It is a matter of fairness, and of justice, to stand up for workers when they’re exploited by unscrupulous employers. When we enforce labor laws, the consequences often go well beyond the lives of the individual workers affected. The rest of us are protected, too.
Take for instance the guests of many of the top hotels in San Jose, California, in the heart of Silicon Valley. They had no way of knowing, but a ride in a Stanford Cab taxi back to the airport or to a venture capital conference was far more dangerous that it should have been.
“I was working all the time,” says Tamba Kalfala, a taxi driver, describing the 12 to 16 hour shifts he was forced to work. “Sometimes I found myself sleeping while driving.” Also, Stanford Cab sometimes refused to make necessary repairs on the vehicles if they were costly, endangering both the drivers and their passengers. Kalfala knew there had to be something wrong with this employer. He soon would find out.
Labor abuse comes in many ways. Some employers exercise coercion to keep their employees submissive and subdued. They intimidate, retaliate or threaten workers. Lying to workers about the basic nature of their employment is one of the tactics used by employers to make tainted profits.
Stanford Cab did all of the above. The employer told drivers they were not employees but independent contractors. Many of them worked 12-hour shifts, six days a week, often making no more than $20 or $30 a day. One driver was told he had to report to the dispatcher every time he wanted to go to the bathroom. Another was required to wait for 10 hours at the Four Seasons Hotel in San Jose without getting paid a single dollar. The drivers were also forced to give half of their tips to the employer. They even had to pay for their own gas. Overtime pay? Not a chance.
“It was just like modern day slavery,” said Miguel Chavez, a taxi driver. The drivers stayed on the job not because they thought what was happening was legal or right, he said, but because for many, their choices are extremely limited. “I’m 65 and nobody is going to hire a 65-year-old, so I have to keep whatever I can get.”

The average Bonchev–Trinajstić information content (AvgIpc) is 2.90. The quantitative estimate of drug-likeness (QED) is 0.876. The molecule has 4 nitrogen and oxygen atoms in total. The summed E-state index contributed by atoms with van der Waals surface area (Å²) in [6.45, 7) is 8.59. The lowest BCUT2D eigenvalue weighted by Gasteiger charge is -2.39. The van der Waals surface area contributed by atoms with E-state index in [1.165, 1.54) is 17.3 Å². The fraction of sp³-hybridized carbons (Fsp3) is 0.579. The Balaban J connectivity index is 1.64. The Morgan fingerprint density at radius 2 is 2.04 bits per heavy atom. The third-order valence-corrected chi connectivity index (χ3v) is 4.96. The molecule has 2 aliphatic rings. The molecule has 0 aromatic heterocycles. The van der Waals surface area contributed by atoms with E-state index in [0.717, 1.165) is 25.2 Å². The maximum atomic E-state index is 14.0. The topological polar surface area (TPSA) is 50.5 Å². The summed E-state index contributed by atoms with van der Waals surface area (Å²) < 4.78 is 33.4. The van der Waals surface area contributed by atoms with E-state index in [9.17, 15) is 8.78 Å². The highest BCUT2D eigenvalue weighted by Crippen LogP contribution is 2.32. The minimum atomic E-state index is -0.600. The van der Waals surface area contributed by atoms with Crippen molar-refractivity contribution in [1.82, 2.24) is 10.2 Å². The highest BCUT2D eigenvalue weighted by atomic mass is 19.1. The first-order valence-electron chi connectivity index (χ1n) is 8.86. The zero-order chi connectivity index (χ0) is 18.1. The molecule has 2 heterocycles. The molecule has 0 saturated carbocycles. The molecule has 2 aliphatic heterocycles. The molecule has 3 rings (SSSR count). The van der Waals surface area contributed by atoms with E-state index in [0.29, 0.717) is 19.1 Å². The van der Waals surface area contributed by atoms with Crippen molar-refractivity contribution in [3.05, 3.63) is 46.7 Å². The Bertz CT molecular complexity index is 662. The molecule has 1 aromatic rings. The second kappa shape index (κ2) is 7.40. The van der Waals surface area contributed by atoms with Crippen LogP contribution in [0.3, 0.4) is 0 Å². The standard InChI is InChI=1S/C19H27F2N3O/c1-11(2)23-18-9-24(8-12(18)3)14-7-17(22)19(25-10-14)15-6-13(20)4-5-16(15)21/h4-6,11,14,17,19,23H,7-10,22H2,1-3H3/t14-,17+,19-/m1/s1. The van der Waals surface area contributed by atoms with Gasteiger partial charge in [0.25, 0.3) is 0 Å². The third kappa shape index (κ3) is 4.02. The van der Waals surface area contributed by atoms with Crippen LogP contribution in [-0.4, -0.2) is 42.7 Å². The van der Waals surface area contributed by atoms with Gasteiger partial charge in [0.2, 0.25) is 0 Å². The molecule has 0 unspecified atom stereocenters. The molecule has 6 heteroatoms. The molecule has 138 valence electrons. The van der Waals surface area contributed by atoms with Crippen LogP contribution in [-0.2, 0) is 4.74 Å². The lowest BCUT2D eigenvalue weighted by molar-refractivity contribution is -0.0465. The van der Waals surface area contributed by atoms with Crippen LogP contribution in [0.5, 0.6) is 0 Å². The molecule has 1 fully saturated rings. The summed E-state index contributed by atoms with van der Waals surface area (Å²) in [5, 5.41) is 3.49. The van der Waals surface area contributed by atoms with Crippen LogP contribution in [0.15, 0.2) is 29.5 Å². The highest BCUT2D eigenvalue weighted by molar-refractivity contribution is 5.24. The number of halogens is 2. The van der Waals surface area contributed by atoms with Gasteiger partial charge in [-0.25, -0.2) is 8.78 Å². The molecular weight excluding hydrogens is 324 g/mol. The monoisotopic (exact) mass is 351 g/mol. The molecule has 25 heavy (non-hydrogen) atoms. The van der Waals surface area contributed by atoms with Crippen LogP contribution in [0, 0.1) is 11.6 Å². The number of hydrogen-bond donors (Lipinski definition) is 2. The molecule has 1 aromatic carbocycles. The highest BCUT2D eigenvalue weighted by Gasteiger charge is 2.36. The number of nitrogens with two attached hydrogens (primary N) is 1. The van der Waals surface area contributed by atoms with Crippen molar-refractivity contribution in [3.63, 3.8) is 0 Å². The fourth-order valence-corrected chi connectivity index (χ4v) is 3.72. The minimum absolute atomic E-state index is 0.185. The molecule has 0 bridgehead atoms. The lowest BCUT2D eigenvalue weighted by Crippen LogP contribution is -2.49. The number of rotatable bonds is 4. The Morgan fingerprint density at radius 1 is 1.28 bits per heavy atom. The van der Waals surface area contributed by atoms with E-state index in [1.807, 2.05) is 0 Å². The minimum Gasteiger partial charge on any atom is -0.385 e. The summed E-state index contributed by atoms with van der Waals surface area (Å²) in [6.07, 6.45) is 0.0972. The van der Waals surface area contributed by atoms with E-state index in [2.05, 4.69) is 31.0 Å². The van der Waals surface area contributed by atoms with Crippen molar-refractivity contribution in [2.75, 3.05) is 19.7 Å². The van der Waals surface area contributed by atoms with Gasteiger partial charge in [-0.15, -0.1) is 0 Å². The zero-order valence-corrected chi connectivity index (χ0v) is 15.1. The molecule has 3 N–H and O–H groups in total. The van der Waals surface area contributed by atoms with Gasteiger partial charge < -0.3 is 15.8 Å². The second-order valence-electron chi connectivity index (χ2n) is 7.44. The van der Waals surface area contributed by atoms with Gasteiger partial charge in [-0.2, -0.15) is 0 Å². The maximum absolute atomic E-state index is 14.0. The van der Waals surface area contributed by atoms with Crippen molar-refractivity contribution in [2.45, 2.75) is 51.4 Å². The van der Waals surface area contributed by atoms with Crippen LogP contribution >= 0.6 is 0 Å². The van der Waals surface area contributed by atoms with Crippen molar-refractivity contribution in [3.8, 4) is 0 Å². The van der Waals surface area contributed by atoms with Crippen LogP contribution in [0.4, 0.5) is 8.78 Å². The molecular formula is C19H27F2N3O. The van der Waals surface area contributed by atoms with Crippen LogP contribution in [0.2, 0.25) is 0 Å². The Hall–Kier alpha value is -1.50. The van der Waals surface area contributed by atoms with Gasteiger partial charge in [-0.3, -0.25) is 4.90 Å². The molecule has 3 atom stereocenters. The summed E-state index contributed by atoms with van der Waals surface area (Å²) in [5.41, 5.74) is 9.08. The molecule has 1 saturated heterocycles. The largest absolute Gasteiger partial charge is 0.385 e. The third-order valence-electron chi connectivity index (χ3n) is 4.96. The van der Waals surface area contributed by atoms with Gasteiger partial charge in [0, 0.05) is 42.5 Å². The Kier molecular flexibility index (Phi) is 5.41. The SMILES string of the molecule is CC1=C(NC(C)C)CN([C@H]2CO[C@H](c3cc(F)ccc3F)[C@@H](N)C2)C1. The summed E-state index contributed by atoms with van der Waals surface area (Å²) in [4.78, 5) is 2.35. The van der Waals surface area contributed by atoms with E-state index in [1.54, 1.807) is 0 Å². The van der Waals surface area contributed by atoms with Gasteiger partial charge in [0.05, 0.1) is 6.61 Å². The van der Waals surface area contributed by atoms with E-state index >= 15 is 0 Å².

Misclassifying employees as independent contractors is not just a labor violation in the theoretical sense: it causes great harm to the most vulnerable workers. It takes away critical benefits and protections to which they are entitled. Misclassification deprives federal and local governments of taxes to serve local communities. It also creates an unlevel playing field stacked against the majority of employers who play by the rules.
Investigators from the Labor Department's Wage and Hour Division also found that Stanford Cab went into full retaliation mode after learning that the drivers were talking to investigators. As it turns out, the employer had a long history of retaliating against any driver raising his or her voice for not getting even the minimum wage. Those who talked were punished. Antony Pelayo is one of them, and he remains unemployed. “I’ve got a couple of kids and one more on the way. I’ve got to do something.”
The U.S. Department of Labor refused to let such violations go unanswered, and lawyers for the department filed a lawsuit. In the end, the court validated the workers’ testimony and found that the drivers were employees, not independent contractors, and that they were entitled to all the worker protections under the Fair Labor Standards Act. We also proved that the drivers had been subject to retaliation and the court permanently enjoined Stanford Cab from retaliating or discriminating against employees exercising their rights.
We are working hard to combat the damaging misclassification of workers. By doing so, we are speaking up for those least likely to speak up for themselves, and advancing our goal of a fair day’s pay for a fair day’s work.
Priscilla Garcia-Ocampo is director of public relations for the department’s Wage and Hour Division in the West.